This book, written in simple spoken language, is the result of the inner inspiration and pious desire of the author to enlighten those curious fellow-citizens who could not understand and get the real message of Jain philosophy and fundamentals available in intricate works written in Sanskrit and Prakrit by Jain Acharyas. No other worldly ambition has been the inspiring force behind writing this book.

In the present available form, the book Moksha Marg Prakashak has nine chapters. The first eight chapters are complete but the ninth chapter is incomplete. By the manner the ninth chapter was started, it clearly seems that the subject of Right Belief was to be propounded and clarified in all its details. But alas, much could not be written. Only the nomenclatures of the eight qualities of Right Belief and twenty-five blemishes to be avoided could be listed. Their characteristics could not be described as desired.

In the original manuscript, indications are available to show that the author wanted to give a second thought even to the sequence and chapter headings of various chapters. At the end of the incomplete ninth chapter, Panditji had a plan to write many more chapters. At twelve places in the available nine chapters clear indications are found to show his inner desire to throw light on various issues at appropriate places. This means that had this book been completed as per the author's hidden plan, it would have run into about five thousand handwritten pages throwing detailed light on Right- Belief, Right Knowledge and Right Conduct, the basic fundamentals of the path of liberation.

This book has been written in the analytical prose- style; through the medium of question-answer the subject matter has been deeply clarified. The subject matter of this book is highly philosophical, but whatever topic has been chosen for discussion, it has been success-fully clarified fully, keeping in view all the possible supplementary relating to it. While studying the book whatever question is likely to crop up in the mind of the reader, the same is found raised in the next line along with its explanation and therefore the curiosity of the reader is very well maintained throughout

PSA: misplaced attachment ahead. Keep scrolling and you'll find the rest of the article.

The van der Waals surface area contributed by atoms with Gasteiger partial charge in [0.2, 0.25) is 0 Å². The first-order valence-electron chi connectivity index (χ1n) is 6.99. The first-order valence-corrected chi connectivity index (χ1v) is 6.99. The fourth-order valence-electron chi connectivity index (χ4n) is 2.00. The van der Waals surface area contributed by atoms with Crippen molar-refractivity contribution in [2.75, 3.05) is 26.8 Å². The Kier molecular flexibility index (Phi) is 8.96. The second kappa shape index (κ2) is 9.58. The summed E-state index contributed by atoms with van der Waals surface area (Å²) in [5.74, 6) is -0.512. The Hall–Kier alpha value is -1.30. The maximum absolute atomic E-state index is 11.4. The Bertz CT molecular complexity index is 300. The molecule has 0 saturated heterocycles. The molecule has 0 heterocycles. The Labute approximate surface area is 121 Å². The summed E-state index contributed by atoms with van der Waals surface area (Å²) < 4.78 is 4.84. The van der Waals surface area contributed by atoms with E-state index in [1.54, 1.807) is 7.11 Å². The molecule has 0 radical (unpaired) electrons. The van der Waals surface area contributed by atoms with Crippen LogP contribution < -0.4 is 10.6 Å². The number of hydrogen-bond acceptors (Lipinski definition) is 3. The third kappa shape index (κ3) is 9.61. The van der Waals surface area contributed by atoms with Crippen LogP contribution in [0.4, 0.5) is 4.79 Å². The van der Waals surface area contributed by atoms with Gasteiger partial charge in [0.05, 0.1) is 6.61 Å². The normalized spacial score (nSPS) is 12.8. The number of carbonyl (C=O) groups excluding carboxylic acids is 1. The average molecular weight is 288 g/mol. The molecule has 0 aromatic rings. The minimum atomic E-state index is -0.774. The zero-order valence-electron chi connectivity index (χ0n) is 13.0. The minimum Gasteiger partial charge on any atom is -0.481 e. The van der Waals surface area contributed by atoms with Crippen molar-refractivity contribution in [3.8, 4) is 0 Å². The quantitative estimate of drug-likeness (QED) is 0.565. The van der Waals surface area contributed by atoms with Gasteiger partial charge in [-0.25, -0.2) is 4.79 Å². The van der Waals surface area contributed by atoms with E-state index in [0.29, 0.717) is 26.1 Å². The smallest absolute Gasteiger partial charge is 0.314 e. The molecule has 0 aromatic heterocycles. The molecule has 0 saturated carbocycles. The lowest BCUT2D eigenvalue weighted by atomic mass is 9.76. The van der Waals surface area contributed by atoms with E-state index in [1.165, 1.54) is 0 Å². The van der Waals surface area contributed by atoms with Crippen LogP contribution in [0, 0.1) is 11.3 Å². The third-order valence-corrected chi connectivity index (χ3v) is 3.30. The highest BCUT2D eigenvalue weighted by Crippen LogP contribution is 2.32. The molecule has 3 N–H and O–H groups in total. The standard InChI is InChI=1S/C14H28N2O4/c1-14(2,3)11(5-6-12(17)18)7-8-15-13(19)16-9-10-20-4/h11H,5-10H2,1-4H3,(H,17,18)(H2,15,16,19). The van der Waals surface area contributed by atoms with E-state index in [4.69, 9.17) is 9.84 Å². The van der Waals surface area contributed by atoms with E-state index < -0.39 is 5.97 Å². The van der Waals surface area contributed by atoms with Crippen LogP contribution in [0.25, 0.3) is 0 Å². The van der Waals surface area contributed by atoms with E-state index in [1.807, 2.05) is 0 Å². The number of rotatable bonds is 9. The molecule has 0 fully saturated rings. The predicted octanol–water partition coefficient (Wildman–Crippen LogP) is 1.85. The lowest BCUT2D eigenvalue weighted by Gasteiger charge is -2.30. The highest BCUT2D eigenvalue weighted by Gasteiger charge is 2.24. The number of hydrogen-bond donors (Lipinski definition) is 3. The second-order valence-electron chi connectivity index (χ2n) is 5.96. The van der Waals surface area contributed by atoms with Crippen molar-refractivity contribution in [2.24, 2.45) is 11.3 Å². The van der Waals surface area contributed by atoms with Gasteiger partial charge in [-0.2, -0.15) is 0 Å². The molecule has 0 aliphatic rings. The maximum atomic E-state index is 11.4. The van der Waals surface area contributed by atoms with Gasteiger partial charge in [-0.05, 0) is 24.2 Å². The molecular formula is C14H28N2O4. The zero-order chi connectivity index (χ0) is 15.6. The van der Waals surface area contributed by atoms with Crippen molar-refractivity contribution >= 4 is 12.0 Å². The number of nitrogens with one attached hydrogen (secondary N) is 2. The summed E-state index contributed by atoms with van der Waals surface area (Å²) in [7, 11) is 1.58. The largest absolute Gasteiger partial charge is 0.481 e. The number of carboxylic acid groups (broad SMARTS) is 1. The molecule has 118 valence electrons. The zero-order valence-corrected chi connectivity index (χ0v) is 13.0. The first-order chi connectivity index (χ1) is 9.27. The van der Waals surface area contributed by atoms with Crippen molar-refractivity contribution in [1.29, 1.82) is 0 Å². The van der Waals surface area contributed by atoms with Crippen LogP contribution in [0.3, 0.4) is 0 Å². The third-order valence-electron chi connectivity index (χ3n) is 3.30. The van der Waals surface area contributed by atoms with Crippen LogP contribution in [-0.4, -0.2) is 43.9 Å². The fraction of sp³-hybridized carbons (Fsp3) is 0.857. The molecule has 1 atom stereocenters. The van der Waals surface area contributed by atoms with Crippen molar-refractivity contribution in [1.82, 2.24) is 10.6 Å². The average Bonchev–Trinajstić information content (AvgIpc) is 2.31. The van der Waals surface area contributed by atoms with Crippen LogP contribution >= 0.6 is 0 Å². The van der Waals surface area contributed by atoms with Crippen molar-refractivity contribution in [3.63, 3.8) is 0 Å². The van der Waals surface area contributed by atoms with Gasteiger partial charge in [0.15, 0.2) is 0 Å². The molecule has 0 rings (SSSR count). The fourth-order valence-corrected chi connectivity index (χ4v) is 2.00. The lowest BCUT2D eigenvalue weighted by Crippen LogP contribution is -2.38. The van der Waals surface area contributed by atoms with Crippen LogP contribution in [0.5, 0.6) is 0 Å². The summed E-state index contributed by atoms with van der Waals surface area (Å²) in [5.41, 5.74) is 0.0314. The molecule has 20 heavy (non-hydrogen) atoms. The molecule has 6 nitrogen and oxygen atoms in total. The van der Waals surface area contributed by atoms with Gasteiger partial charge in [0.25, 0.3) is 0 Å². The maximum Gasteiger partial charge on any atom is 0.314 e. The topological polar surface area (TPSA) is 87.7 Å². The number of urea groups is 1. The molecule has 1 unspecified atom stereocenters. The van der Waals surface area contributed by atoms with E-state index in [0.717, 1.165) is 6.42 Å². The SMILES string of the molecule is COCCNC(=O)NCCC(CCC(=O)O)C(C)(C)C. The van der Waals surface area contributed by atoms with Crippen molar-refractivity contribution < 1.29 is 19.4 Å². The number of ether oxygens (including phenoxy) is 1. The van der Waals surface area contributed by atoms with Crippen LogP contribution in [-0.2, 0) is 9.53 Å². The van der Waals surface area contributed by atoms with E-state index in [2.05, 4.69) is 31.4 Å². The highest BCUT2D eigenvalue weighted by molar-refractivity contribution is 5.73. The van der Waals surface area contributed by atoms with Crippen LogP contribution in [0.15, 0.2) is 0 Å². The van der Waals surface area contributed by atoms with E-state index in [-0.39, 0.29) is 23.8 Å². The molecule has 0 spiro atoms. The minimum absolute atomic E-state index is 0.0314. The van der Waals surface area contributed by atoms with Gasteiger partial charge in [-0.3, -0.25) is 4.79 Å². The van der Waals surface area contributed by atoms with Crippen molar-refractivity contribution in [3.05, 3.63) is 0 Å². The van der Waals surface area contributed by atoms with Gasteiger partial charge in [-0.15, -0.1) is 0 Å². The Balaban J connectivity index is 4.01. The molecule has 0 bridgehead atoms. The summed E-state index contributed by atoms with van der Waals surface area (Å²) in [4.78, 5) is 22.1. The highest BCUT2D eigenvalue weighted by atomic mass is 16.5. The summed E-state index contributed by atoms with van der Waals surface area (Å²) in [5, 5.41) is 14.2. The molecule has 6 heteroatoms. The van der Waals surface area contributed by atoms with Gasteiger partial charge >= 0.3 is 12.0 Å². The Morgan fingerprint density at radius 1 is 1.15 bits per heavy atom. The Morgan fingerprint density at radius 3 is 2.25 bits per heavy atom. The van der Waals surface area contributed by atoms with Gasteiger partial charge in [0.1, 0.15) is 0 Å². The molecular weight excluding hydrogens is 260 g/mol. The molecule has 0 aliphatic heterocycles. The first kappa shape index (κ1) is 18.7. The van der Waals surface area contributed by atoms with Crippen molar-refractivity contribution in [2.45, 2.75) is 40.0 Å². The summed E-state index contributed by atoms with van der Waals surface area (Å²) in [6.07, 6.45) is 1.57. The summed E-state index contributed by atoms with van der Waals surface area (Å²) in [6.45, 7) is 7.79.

The construction of sentences is brief and the style of clarification logical and analytical. Though unnecessary expansion is avoided, yet no topic is left incomplete due to brevity of style. Whatever topics are touched by the author, no aspect of the same is left un-clarified. The style is so charming and unique that even the totally unknown topic has become easily graspable.

From the viewpoint of the subject matter, the contribution of the author is no less important. Although each sentence of the book reflects true Jain religion and philosophy, yet a lot of new thoughts are available in the book. From this angle chapters seventh and eighth need special mention. Some such examples are as under :

  • Classification of Nishchyaabhasi, Vyavharaabhasi Ubhayaa- bhasi etc. in the form of Jain misbelievers.
  • True traits of Panchparmeshthis.
  • Misconceptions about seven Tattvas.
  • Real conventional viewpoint.
  • The correct method of understanding the true meaning of Jain Shastras.
  • The purpose of all four Anuyogas, the constitution of discourses, style of description etc.

Sad End to the Glorious Life

According to Pandit Bakhtawar Shah, Todarmal was arrested on a false charge of removing an idol and was executed by the order of a Jaipur ruler who was under the influence of some staunch anti-Jain individuals in the court, who had become jealous of his influence.

It is a pity that this great personality who was never attracted towards amassing physical comforts and worldly achievements, became a prey of communal hatred and consequently had to sacrifice his life prematurely.

It is extremely difficult and unbecoming for illustrious persons to tread the trodden path, but fewer are such personalities who find their own path and yet do not go astray. Acharyakalpa Pandit Todarmalji was one such person who did not adopt the trodden path and yet did not go astray.